HASH32 Engineering

Delayed Job as a rake task

March 04, 2019 | 3 Minute Read

Delayed Job is a great and simple solution for background jobs in a Rails application. But if you don’t have the memory or resources to run a background thread 24hrs on a server what do you do?

We were in a similar situation for a client, who was strictly on a shoe string budget, running off Heroku. The background job was to process some applications, verify and sent emails if they had errors. This was to be done once a day. Running a background job just for this was a bad choice.

Another option was to run this as a rake task, at a set time, use Heroku Scheduler to run this at 04:00am every day. But we wanted to try a bit more generic solution.

We decided to stick to write Delayed Job classes, so that in future, it can serve 2 purposes

  1. For more background processing, more jobs we just have to write new classes with perform methods
  2. When the app is moved into it’s own private hosting VPS, run a background thread more often, to scale it.

So delayed job it was!

But in the current setup, we had to run the jobs as a rake task, triggered once a day at a specific time, while leaving room for a full fledged background process in the future.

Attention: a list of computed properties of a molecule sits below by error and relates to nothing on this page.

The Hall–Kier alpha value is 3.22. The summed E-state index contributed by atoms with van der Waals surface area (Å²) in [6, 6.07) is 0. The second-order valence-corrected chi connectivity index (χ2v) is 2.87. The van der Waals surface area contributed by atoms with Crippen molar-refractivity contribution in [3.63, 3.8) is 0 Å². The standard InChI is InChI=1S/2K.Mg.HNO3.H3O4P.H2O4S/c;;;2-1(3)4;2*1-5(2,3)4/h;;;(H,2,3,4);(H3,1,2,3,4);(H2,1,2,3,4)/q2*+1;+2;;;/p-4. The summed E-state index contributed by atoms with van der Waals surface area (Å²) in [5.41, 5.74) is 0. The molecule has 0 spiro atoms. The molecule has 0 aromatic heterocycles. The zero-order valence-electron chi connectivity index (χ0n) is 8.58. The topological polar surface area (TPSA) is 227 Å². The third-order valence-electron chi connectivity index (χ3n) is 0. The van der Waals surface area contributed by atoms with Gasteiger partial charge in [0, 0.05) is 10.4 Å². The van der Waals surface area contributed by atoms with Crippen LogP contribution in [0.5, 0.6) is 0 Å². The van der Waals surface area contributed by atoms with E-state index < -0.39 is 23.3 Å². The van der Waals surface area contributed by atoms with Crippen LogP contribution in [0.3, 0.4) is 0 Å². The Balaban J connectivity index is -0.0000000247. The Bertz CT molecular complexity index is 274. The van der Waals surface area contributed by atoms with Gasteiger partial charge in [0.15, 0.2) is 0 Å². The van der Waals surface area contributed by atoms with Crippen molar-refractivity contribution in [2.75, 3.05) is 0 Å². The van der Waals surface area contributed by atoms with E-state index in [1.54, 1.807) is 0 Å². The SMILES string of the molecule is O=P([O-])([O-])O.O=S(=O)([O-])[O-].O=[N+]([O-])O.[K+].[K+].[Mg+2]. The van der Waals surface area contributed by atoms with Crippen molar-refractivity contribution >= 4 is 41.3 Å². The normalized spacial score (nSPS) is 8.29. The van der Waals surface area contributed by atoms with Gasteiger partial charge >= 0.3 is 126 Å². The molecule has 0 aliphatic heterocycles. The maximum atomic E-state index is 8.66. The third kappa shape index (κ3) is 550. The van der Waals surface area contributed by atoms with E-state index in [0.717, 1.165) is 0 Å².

Looking at the delayed_job source at Github we figured that this could be easily implemented. It internally creates a Delayed::Worker class and works off all the jobs in the delayed_jobs table.

The solution was really simple. Create a rake task in lib/tasks/delayed_job.rake

# File lib/tasks/delayed_job.rake

namespace :delayed_job do
  desc 'Run Delayed job worker'
  task work: :environment do
    worker = Delayed::Worker.new
    worker.work_off #by default runs 100 rows
  end
end

For more information on the sources:

Credits: Header photo by Elisa Michelet on Unsplash.

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